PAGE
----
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11 Articles in Volume 10, Issue #6
Assessing Pain of the Pediatric Patient in the Emergency Setting
Testosterone Replacement in Chronic Pain Patients
Why Some Patients Require High Dose Opioid Therapy
Raising Pain Tolerance Using Guided Imagery
Long-Standing Groin Pain in a Male Athlete
FDA’s Proposed Risk Evaluation and Mitigation Strategy (REMS) for Opioids
Platelet Rich Plasma Prolotherapy as First-line Treatment for Meniscal Pathology
Cluster Headache
Effectiveness of Laser and Non-Coherent Light Therapies
Opinion on Preliminary Guidelines for the Clinical Diagnostic Criteria for Fibromyalgia
Doctors May Now Electronically Prescribe Schedule II Drugs

Assessing Pain of the Pediatric Patient in the Emergency Setting

The reliability of subjective pain scales for the pediatric patient depends on the particular scale being used, the demographics of the child, the origin of the child’s pain, as well as any social and environmental factors surrounding the child at the time of self-report.

A pain scale measures pain intensity and is based on self-report, observational (behavioral), or physiological data. Self-report is usually considered primary and should be obtained if possible. Pain scales are also available for neonates, infants, children, adolescents, adults, seniors, and persons whose com-munication is impaired.

Quantifying and standardizing pain intensity in children in an acute setting is a difficult task. Currently, there exists a myriad of self-report scales that aim to facilitate this process. Although these scales are ubiquitous in modern healthcare, there is continuous scrutiny in regards to their reliability. This review aims to demonstrate the important var-iables that can alter a child’s perception of pain, and therefore his or her report of pain intensity.

Assessing Reliability of Pain Scales

The reliability of self-reported pain intensity in children can be assessed by careful consideration of the following factors:

  • The advantages and shortcomings of the type of pain scale being used
  • The demographics of the patient
  • The qualities of the health care provider conducting the assessment
  • The etiology of the pain that the child is suffering from
  • The physical and social environment the child is in at the time of self-report.

These five variables must be taken into account to be able to reliably utilize a sub-jective pain report as an efficacious tool for accurate means of assessing a child’s pain severity in the emergency department.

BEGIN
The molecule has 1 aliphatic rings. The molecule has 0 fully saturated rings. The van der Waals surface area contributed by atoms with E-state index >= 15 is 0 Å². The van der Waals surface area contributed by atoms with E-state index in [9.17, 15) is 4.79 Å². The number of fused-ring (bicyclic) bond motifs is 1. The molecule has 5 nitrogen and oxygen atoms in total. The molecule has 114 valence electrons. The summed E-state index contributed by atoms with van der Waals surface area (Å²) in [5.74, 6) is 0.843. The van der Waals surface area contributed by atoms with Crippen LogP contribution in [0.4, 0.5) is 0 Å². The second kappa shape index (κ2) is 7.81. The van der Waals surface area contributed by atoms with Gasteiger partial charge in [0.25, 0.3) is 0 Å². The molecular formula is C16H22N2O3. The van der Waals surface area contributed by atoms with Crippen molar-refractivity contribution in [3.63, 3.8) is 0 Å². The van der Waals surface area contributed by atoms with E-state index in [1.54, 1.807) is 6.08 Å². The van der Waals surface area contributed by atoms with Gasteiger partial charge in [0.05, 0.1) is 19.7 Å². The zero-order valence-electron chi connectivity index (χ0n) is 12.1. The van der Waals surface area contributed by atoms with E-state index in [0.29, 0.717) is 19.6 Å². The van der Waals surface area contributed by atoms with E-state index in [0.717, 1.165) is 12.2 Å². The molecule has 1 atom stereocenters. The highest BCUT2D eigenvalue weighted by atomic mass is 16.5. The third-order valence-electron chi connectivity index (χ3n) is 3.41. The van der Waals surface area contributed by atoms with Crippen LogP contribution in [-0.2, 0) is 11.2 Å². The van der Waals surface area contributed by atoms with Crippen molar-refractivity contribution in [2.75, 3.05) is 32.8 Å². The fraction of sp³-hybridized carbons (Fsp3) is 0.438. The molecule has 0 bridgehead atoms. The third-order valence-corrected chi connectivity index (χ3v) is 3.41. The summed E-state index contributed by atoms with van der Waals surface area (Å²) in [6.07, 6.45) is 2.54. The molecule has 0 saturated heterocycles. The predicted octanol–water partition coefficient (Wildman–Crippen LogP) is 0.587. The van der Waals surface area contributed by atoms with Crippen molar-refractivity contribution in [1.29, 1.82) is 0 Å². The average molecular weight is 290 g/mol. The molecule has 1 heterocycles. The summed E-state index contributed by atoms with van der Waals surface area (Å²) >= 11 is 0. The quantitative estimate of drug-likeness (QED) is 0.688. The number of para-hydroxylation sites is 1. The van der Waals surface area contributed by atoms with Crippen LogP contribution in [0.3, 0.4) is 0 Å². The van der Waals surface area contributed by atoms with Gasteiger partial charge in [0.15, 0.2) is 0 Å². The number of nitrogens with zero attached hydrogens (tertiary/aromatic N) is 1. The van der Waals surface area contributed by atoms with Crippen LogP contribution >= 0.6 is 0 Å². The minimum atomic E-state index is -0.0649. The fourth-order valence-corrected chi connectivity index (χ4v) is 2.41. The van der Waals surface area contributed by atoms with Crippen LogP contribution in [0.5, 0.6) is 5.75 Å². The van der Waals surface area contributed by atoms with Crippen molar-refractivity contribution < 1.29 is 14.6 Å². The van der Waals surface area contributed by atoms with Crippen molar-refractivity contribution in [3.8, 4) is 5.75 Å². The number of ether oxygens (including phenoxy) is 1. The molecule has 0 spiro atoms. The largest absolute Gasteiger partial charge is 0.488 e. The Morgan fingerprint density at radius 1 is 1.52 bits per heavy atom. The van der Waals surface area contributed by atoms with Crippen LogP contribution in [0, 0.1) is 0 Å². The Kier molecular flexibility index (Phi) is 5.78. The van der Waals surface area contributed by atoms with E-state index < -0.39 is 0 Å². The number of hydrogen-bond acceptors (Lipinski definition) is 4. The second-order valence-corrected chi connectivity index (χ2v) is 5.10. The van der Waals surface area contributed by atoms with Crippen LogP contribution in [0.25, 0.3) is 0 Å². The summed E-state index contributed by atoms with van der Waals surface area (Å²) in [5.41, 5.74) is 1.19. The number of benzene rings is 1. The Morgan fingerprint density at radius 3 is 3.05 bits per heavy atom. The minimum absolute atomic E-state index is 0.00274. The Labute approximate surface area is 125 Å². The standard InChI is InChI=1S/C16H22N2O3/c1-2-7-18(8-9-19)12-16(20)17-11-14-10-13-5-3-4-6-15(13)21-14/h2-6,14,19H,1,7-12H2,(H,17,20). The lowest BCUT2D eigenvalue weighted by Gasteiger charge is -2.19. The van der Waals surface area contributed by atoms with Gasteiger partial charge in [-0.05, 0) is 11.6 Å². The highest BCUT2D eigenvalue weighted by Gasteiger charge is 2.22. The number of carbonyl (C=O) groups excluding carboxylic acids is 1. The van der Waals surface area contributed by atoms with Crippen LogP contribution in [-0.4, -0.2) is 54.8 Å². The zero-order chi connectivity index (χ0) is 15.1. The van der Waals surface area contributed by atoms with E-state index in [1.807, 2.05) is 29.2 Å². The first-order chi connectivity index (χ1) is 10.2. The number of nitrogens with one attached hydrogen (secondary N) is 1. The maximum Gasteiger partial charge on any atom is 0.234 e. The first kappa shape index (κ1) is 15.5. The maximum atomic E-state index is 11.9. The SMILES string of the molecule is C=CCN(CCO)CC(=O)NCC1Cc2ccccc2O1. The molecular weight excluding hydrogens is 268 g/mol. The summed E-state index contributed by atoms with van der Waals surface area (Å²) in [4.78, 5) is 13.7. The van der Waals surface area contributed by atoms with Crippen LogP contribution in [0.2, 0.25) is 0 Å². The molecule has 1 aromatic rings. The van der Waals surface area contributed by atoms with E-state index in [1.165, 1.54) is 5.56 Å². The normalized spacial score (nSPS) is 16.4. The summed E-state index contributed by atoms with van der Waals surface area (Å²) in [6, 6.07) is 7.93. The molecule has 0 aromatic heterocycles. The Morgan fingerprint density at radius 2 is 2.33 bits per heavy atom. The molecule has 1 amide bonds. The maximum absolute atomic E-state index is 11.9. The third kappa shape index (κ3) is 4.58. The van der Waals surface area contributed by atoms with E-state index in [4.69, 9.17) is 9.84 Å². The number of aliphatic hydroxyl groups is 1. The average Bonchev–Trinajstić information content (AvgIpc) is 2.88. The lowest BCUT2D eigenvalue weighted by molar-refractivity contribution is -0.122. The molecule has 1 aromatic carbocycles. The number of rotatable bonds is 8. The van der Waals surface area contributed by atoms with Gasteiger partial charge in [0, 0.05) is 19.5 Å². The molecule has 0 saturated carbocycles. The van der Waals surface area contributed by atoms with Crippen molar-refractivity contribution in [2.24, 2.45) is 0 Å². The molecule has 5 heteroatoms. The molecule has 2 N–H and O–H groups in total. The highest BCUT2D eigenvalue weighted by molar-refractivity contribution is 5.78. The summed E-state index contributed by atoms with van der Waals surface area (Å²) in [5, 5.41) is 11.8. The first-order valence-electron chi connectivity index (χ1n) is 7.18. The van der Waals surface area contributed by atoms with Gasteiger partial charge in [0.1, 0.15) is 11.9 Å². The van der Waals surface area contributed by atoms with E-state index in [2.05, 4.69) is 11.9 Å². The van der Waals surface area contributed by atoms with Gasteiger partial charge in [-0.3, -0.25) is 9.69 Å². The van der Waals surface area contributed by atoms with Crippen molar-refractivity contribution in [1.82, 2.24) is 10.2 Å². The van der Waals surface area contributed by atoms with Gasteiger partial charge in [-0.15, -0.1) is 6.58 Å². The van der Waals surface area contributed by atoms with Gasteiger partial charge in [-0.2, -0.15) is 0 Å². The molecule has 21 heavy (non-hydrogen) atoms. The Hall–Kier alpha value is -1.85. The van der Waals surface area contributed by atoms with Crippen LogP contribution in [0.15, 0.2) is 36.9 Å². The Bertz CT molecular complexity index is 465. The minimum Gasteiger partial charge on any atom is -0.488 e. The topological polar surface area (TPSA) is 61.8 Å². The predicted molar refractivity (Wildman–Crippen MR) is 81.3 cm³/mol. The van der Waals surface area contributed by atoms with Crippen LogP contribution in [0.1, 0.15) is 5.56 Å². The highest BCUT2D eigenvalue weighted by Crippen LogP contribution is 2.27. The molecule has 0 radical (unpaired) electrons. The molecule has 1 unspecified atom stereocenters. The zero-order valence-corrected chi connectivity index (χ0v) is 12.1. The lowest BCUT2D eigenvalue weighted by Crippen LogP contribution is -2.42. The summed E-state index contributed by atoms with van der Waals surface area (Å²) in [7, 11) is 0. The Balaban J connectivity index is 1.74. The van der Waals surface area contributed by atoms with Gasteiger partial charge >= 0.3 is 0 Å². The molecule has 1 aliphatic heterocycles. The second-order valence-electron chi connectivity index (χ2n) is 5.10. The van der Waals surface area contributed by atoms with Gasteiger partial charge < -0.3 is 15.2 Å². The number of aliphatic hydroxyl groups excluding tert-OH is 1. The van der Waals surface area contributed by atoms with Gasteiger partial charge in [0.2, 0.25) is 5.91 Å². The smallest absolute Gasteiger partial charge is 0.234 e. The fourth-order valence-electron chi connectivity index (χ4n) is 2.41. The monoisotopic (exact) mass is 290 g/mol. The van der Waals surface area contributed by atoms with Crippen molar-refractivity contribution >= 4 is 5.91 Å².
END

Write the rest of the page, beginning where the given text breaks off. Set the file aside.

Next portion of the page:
First, it is important to consider the attributes of the particular pain scale chosen. Although many self-report pain scales exist, they can generally be categorized into pictorial scales and numerical analogue scales. The quintessential pictorial scale is the Faces Pain Scale-Revised1 (see Figure 1). The Faces Pain Scale-Revised consists of six faces, beginning with a neutral face and advancing to a crying face, as shown below. The neutral face is assigned a pain rating of 0/10, and each face increases by an increment of 2/10. Each face is explained to the child as increasing levels of “hurt,” with the first face being designated “no hurt” and the last face designated as “the worst hurt you have ever felt.” The child is then instructed to point to the face that corresponds to his/her level of perceived pain.

Figure 1. The Faces Pain Scale-Revised.

The Faces Pain Scale-Revised is very easy to implement in the emergency setting, as it does not require much explanation to the patient and/or his/her family. Also, since the scale lacks many words, it is quite convenient for use with a foreign-speaking patient. Although it is seemingly obvious that each face seems to be in more pain than the last, few studies have analyzed whether or not these faces are accurate and precise representations of pain. Rather, these faces may be more representative of anxiety, which is described as more general feelings of apprehension and fear.2 Situational, as well as demographic, factors may have a large impact on a child’s level of anxiety and may pose a threat to this test’s overall validity and reliability—these factors will be discussed later. Also, with only six faces, simplified scales such as the Faces Pain Scale may not provide enough sensitivity to be useful for monitoring smaller or more gradual changes in pain during long-term management of the patient.

Another option for subjective pain assessment is the use of numerical analogue scales (see Figure 2). Numerical analogue scales are also popular because of their ease of use. These types of scales also may overcome the simplicity of pictorial scales. Most scales are ranked from 0-10, on either a horizontal or vertical axis as seen in Figure 3. The patient is requested to mark on a linear scale a number that corresponds to his/her perceived pain level.

Figure 2. Numerical analogue pain scale. Figure 3. Oucher scale utilizes both a visual analogue and a numerical rating scale.